Nicolette Hahn Niman
Last year, James McWilliams made the inflammatory argument in the New York Times that keeping livestock outdoors can be unsafe for animals and humans, a thesis he now reprises here . Raising animals on pasture is our particular expertise, so we jumped at The Atlantic 's invitation to respond. Regrettably for McWilliams, but fortunately for farm animals, farmers, and consumers, the overwhelming body of scientific evidence confirms what common sense already tells us: animals are happier and healthier when raised with sunshine, fresh air, and grass, and given the opportunity to exercise. Not surprisingly, animals raised on pasture also produce healthier and safer (not to mention tastier) food.
McWilliams asks, "To what extent are animals raised under free-range conditions prone to contracting diseases that can affect humans?" This is indeed an intriguing question. But his articles fail to address it fully, focusing primarily instead on just two narrow issues: Trichinosis in pigs and Salmonella in poultry, both of which, he implies, are more prevalent in outdoor systems.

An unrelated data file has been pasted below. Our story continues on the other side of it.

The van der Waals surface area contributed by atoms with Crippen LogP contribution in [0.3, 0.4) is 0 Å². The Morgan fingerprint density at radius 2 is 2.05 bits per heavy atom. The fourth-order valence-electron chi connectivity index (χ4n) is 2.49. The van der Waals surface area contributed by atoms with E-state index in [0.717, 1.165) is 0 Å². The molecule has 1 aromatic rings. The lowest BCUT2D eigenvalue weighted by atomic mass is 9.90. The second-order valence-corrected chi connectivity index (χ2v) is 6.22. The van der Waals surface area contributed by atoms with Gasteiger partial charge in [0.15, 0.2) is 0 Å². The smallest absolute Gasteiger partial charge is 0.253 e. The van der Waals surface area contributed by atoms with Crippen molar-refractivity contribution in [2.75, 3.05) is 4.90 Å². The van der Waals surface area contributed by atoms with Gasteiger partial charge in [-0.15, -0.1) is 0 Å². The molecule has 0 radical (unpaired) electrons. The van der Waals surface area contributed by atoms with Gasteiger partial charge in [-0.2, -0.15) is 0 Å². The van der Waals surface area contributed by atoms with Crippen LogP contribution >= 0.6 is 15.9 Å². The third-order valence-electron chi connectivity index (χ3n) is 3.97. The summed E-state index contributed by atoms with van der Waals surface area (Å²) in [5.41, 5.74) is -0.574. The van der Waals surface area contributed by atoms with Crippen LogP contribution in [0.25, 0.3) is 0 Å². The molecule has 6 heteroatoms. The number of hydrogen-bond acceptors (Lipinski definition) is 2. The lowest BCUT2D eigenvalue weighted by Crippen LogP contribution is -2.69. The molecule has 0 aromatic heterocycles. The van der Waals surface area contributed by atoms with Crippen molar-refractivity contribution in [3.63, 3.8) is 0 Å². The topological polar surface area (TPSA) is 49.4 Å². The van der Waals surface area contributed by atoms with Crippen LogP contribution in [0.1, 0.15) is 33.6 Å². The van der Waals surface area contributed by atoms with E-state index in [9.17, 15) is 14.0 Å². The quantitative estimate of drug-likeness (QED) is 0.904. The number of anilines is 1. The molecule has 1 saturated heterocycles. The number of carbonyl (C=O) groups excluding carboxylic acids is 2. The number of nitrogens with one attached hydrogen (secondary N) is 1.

We'll address Trichinosis and Salmonella momentarily. First, it's important to definitively dispel the suggestion that animals' health (and therefore food safety) is at risk when they spend time outside, a myth deliberated fostered by the animal confinement industry. In fact, the reverse is true: although free-range animals might occasionally be susceptible to a handful of diseases under rare circumstances, overall they have fewer diseases and fewer injuries, and their illnesses are less virulent than those of animals raised in confinement. We know this from both our years of practical experience raising livestock ourselves and working with hundreds of other farms, and from many years of research into the scientific literature. Here's some of what we've learned.